Fifty-six brave souls showed up to the criminal courthouse on Chicago’s Southwest Side on Monday to serve as jurors for Cook County’s first jury trial in more than a year.
Suzana Ristov was one of them. She paused for a moment in front of the court steps before going inside, feeling nervous about how people would be seated.
“Did I want to come? No,” she said. “Do I have to come? Yes.”
Ristov and the 55 others were among the 600 people who received summonses so Cook County could seat just one trial this week. Ristov and other potential jurors said they showed up for a lot of reasons — because it’s their civic duty, because they believe in the right to a trial by jury, because they don’t want to live in constant fear of the coronavirus. And because they didn’t think they had a choice.
The trial this week, over a 2019 burglary case involving an alleged garage break-in, is meant as a test, to see if jurors will actually show up with the pandemic still raging.
Mary Wisniewski, spokeswoman for Chief Judge Timothy Evans, said the court passed. A potential juror turnout of less than 10% may not sound like much, but it’s more than enough for a jury pool. Wisniewski called it a “great” response and said it could be proof that the court will soon be able to resume more normal operations.
None of the prospective jurors who spoke with WBEZ this morning were fully vaccinated against COVID-19. But most said they weren’t especially worried about catching the virus in the courthouse.
“You know, there’s a certain element of risk in anything that we do,” said Terry Fischer, who drove more than 30 miles in from his home in Streamwood to perform his civic duty. “But at the same token, I can’t live in a hole the whole time. I’ve got to come out for air once in a while.”
Fischer also said he was satisfied by the safety precautions the county was taking, as outlined in a letter to prospective jurors from the chief judge.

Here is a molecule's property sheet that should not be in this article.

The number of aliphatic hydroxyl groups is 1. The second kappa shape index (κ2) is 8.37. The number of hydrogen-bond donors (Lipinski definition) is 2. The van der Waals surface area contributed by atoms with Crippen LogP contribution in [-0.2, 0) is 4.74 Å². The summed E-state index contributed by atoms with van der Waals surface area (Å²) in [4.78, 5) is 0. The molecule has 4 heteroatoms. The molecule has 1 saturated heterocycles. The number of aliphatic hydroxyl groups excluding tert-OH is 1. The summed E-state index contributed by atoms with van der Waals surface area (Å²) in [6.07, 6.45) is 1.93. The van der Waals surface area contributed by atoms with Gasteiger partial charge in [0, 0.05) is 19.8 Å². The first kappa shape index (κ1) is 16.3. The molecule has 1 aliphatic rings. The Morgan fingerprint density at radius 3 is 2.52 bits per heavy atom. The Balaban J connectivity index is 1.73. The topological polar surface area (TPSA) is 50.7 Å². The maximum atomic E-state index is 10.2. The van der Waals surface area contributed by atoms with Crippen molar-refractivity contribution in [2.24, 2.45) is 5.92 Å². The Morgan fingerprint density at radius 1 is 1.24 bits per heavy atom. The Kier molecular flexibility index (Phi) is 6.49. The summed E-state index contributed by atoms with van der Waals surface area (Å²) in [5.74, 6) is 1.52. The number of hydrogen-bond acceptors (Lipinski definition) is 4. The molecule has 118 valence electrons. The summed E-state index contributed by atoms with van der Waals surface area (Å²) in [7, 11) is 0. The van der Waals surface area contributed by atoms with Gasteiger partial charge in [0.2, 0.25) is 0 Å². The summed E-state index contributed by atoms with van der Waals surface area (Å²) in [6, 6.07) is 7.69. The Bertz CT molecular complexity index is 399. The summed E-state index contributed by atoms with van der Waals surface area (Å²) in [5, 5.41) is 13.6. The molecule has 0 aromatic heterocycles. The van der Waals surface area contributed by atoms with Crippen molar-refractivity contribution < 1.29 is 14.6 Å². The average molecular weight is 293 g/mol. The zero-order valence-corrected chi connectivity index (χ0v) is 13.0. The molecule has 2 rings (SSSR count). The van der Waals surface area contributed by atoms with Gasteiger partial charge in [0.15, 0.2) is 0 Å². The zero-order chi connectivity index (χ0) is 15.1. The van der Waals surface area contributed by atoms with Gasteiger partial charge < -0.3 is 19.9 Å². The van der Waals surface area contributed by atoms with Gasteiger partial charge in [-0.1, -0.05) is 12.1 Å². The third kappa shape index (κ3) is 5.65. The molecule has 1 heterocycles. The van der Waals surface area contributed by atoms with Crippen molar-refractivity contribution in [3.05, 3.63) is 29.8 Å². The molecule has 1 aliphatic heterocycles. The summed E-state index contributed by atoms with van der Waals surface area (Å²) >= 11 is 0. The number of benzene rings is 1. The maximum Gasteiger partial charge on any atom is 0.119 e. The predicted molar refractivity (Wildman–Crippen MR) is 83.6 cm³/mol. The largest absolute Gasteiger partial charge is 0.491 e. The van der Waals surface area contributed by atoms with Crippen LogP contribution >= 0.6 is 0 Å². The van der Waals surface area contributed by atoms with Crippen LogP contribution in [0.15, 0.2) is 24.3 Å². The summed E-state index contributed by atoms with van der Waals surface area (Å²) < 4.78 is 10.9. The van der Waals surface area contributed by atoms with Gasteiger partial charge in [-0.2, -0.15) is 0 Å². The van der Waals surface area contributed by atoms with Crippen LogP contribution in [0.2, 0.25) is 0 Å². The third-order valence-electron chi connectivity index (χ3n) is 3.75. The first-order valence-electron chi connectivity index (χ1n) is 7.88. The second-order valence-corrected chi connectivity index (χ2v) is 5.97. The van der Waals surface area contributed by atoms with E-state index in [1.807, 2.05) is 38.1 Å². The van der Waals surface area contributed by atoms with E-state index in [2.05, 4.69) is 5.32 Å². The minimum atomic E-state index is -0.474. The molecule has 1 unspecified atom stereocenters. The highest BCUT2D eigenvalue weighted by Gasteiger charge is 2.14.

On their way in the building, prospective jurors had their temperatures taken. Once inside they were given masks, and hand sanitizing stations were all over the courthouse. The county also set up plexiglass around the courtroom and rearranged the seating so people would be socially distant.
Still, teacher Cathy Kattner, from Chicago’s North Center neighborhood, said she was very nervous heading inside the courthouse at 26th Street and California Avenue.
“Because I pretty much live in … my own little bubble at home. And when I go to work we’re just very, very cautious,” Kattner said.
Kattner said that fear might make her too distracted to be an effective juror, a concern that some prosecutors and defense attorneys have raised in the lead up to reopening.
It took more than five hours for a jury to be selected in the burglary case, the only trial scheduled for Cook County this week. Opening arguments are slated for Tuesday, and the trial is expected to last two days.
The 2019 case is part of a massive case backlog that’s built up over a yearlong pandemic shutdown.
Cook County State’s Attorney Kim Foxx’s office said there are more than 28,000 pending cases right now — about 35% higher than the number before COVID-19 forced an end to normal court operations.
Cook County hasn’t had a jury trial since March 2020 because of COVID-19, and the constitutional right to a speedy trial is suspended statewide.
Now that things are starting to return to normal, court officials will be tasked with resolving the cases of thousands of people left in limbo because of the shutdown. They will have to do so in a court system that is still severely hampered by the coronavirus and that even in normal times can be agonizingly slow for defendants and victims alike.
As of Monday, more than 5,500 people were in the Cook County jail, and another 3,500 were on electronic monitoring awaiting trial. County officials significantly reduced the jail’s population in early 2020 to try to prevent the spread of COVID-19 inside the jail. But with new cases constantly coming in and almost no way to resolve them, the jail population is back to pre-pandemic levels.
The county started vaccinating jail detainees at the beginning of February.
“I was surprised to hear that they weren’t open already,” prospective juror Kathryn Huth said on Monday morning in front of the criminal courthouse. “I mean, it’s been a long time for somebody who wants a jury trial to not be able to get one.”